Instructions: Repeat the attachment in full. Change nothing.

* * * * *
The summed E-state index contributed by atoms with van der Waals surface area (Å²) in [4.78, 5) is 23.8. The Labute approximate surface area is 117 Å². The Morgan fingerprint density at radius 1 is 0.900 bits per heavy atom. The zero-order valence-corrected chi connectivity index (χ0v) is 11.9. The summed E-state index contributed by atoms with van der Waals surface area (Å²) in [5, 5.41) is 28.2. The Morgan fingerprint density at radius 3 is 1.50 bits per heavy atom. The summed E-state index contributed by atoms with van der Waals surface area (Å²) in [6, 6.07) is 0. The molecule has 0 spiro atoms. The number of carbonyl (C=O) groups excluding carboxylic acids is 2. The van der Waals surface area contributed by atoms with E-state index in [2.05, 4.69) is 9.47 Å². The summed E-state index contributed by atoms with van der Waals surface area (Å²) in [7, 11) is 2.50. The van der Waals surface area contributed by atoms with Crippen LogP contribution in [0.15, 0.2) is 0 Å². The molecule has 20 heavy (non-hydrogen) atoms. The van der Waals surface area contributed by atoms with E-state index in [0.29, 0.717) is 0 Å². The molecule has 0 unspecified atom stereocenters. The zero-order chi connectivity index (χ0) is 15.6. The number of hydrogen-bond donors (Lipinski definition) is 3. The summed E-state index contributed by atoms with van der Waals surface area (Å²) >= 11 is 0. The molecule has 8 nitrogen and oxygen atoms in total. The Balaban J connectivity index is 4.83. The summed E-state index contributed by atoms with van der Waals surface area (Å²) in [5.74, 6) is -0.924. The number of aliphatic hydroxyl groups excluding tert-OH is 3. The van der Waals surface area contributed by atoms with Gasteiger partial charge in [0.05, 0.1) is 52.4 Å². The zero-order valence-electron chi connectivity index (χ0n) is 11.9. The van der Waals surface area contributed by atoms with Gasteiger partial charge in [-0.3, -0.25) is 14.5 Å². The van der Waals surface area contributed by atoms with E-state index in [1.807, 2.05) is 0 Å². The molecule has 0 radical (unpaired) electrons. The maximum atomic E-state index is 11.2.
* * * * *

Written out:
The summed E-state index contributed by atoms with van der Waals surface area (Å²) in [4.78, 5) is 23.8. The Labute approximate surface area is 117 Å². The Morgan fingerprint density at radius 1 is 0.900 bits per heavy atom. The zero-order valence-corrected chi connectivity index (χ0v) is 11.9. The summed E-state index contributed by atoms with van der Waals surface area (Å²) in [5, 5.41) is 28.2. The Morgan fingerprint density at radius 3 is 1.50 bits per heavy atom. The summed E-state index contributed by atoms with van der Waals surface area (Å²) in [6, 6.07) is 0. The molecule has 0 spiro atoms. The number of carbonyl (C=O) groups excluding carboxylic acids is 2. The van der Waals surface area contributed by atoms with E-state index in [2.05, 4.69) is 9.47 Å². The summed E-state index contributed by atoms with van der Waals surface area (Å²) in [7, 11) is 2.50. The van der Waals surface area contributed by atoms with Crippen LogP contribution in [0.15, 0.2) is 0 Å². The molecule has 20 heavy (non-hydrogen) atoms. The van der Waals surface area contributed by atoms with E-state index in [0.29, 0.717) is 0 Å². The molecule has 0 unspecified atom stereocenters. The zero-order chi connectivity index (χ0) is 15.6. The number of hydrogen-bond donors (Lipinski definition) is 3. The summed E-state index contributed by atoms with van der Waals surface area (Å²) >= 11 is 0. The molecule has 8 nitrogen and oxygen atoms in total. The Balaban J connectivity index is 4.83. The summed E-state index contributed by atoms with van der Waals surface area (Å²) in [5.74, 6) is -0.924. The number of aliphatic hydroxyl groups excluding tert-OH is 3. The van der Waals surface area contributed by atoms with Gasteiger partial charge in [0.05, 0.1) is 52.4 Å². The zero-order valence-electron chi connectivity index (χ0n) is 11.9. The van der Waals surface area contributed by atoms with Gasteiger partial charge in [-0.3, -0.25) is 14.5 Å². The van der Waals surface area contributed by atoms with E-state index in [1.807, 2.05) is 0 Å². The molecule has 0 radical (unpaired) electrons. The maximum atomic E-state index is 11.2.